The Châlons military camp, 16 miles (26 km) north, was founded under Napoleon III in 1856. Occupied by the Germans from 1940 to 1944 in World War II, the town was heavily bombed in April and July of 1944. The 13th-century cathedral of Saint-Étienne suffered some damage then but has been restored. The cathedral has a 17th-century west facade, fine 13th-century stained-glass windows, and a remarkable main altar. The collegiate church of Notre-Dame-en-Vaux (12th century) is a mixture of Gothic and Romanesque styles and has stained-glass windows dating from 1525 and 1526, a Gothic choir, and a carillon of 56 bells. Stained-glass windows are also a feature of the churches of Saint-Alpin and Saint-Jean-Baptiste. Near the town hall is a 13th-century house containing manuscripts from the 12th to the 15th century and incunabula.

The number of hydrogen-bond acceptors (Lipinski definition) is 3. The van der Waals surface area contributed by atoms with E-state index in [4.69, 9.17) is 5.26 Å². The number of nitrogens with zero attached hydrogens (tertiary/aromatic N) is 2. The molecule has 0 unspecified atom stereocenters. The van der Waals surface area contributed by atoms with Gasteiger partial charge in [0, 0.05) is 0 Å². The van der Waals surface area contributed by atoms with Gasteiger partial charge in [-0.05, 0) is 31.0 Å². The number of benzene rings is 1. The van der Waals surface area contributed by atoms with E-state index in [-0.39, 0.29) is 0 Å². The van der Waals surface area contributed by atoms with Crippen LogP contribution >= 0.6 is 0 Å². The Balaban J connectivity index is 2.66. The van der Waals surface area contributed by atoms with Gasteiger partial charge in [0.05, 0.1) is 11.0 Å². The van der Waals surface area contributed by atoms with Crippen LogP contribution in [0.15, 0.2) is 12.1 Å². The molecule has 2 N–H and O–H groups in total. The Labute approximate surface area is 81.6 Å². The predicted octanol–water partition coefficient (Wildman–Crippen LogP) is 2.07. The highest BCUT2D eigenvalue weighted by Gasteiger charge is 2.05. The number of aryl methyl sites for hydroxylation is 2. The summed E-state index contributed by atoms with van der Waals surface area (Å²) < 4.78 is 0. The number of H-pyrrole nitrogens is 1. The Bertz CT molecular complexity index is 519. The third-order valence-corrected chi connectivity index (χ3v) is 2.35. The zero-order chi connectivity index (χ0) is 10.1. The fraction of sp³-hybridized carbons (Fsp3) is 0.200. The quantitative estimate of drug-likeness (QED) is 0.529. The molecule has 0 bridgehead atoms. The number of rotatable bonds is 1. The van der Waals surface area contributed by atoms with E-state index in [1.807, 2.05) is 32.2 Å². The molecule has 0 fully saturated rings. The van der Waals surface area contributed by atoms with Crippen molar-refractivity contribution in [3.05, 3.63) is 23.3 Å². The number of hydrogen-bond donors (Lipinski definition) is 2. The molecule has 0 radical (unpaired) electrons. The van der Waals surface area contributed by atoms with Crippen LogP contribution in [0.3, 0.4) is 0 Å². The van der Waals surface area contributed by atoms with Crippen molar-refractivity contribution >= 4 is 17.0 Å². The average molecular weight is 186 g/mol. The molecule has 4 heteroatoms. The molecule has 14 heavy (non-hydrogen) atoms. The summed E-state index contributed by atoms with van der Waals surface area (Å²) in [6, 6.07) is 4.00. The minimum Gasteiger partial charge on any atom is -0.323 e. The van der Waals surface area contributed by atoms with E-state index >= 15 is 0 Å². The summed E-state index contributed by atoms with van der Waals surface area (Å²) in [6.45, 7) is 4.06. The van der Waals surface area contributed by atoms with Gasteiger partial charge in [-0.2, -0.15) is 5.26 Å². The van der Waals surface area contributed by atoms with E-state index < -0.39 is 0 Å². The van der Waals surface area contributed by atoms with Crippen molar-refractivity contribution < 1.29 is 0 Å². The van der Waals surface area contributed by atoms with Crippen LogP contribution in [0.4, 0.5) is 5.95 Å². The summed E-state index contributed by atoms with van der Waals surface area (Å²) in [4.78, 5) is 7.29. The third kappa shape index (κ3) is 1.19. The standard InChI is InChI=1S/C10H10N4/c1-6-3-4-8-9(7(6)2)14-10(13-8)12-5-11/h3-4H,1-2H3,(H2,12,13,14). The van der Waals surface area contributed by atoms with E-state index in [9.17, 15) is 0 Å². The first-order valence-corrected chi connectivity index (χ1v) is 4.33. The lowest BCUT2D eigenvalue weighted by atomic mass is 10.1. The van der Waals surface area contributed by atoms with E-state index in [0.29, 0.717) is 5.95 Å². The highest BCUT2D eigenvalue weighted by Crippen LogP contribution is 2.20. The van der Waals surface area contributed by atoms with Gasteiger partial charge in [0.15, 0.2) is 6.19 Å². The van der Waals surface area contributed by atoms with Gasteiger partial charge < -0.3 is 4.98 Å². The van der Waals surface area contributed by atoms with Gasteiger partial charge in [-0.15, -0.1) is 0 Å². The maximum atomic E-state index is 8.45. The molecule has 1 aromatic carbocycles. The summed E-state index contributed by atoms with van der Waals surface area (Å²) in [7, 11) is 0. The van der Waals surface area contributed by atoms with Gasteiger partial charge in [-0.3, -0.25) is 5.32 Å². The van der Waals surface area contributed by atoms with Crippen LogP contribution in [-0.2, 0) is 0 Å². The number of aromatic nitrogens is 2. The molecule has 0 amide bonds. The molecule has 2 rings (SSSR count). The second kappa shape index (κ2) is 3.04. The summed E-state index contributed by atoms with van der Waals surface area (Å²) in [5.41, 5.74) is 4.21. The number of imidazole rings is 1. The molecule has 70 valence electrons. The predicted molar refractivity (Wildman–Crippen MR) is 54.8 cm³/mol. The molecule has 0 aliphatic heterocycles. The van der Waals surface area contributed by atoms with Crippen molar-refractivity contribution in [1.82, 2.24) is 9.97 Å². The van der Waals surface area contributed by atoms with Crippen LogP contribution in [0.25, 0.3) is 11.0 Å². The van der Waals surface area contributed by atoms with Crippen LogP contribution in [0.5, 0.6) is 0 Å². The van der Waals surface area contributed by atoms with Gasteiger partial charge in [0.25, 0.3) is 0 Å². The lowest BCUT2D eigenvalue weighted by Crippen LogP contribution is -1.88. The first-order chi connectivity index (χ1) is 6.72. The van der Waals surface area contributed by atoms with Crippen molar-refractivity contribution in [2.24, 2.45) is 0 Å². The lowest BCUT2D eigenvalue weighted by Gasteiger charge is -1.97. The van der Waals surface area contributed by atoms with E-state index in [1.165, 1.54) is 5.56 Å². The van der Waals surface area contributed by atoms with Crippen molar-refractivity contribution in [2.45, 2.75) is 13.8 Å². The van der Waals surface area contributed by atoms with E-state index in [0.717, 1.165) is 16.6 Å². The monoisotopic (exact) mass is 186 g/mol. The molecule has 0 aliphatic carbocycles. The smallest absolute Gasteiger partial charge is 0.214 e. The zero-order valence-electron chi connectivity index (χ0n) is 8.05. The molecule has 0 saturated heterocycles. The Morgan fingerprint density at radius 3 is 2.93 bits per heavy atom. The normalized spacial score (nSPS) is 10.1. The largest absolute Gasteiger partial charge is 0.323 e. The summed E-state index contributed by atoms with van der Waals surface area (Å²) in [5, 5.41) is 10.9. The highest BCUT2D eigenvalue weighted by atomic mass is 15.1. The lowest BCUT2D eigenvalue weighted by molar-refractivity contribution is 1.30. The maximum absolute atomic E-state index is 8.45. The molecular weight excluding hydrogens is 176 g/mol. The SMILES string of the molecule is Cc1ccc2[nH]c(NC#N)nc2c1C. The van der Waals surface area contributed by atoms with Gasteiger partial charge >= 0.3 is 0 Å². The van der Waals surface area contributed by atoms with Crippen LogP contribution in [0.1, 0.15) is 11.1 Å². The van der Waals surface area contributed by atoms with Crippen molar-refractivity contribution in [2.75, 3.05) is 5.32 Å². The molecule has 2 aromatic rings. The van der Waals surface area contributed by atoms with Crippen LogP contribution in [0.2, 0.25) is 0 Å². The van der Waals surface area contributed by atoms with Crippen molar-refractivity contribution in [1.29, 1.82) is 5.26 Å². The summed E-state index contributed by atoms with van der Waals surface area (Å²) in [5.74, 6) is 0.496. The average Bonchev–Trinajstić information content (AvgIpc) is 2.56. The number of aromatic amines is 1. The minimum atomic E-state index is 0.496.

Châlons is an important local administrative and commercial centre and has an outpost of the University of Reims. It also has a well-established industrial sector that includes the manufacture of electrical and mechanical machinery, automotive parts, and detergents. Pop. (1999) 47,339; (2014 est.) 45,002.